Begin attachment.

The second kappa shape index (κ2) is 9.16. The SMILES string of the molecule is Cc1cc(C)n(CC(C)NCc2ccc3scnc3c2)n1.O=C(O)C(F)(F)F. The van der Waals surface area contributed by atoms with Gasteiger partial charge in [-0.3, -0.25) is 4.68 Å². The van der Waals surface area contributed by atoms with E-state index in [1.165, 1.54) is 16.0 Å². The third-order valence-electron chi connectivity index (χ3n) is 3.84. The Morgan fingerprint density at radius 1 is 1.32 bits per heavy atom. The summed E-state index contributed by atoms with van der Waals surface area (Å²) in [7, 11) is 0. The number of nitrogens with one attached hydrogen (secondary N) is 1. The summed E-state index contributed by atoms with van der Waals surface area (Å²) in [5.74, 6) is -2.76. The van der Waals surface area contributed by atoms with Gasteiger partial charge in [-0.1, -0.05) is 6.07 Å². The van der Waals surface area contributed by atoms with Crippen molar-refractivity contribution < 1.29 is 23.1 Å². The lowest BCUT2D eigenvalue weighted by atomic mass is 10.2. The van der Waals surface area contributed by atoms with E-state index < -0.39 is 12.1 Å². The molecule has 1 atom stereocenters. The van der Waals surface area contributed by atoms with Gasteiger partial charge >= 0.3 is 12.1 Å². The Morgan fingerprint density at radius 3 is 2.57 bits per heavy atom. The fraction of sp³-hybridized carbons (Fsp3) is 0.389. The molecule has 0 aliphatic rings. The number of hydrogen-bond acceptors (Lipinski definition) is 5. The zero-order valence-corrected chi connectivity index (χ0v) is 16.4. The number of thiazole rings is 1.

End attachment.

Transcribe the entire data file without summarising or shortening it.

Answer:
The second kappa shape index (κ2) is 9.16. The SMILES string of the molecule is Cc1cc(C)n(CC(C)NCc2ccc3scnc3c2)n1.O=C(O)C(F)(F)F. The van der Waals surface area contributed by atoms with Gasteiger partial charge in [-0.3, -0.25) is 4.68 Å². The van der Waals surface area contributed by atoms with E-state index in [1.165, 1.54) is 16.0 Å². The third-order valence-electron chi connectivity index (χ3n) is 3.84. The Morgan fingerprint density at radius 1 is 1.32 bits per heavy atom. The summed E-state index contributed by atoms with van der Waals surface area (Å²) in [7, 11) is 0. The number of nitrogens with one attached hydrogen (secondary N) is 1. The summed E-state index contributed by atoms with van der Waals surface area (Å²) in [5.74, 6) is -2.76. The van der Waals surface area contributed by atoms with Gasteiger partial charge in [-0.1, -0.05) is 6.07 Å². The van der Waals surface area contributed by atoms with Crippen molar-refractivity contribution < 1.29 is 23.1 Å². The lowest BCUT2D eigenvalue weighted by atomic mass is 10.2. The van der Waals surface area contributed by atoms with E-state index < -0.39 is 12.1 Å². The molecule has 1 atom stereocenters. The van der Waals surface area contributed by atoms with Gasteiger partial charge >= 0.3 is 12.1 Å². The Morgan fingerprint density at radius 3 is 2.57 bits per heavy atom. The fraction of sp³-hybridized carbons (Fsp3) is 0.389. The molecule has 0 aliphatic rings. The number of hydrogen-bond acceptors (Lipinski definition) is 5. The zero-order valence-corrected chi connectivity index (χ0v) is 16.4. The number of thiazole rings is 1.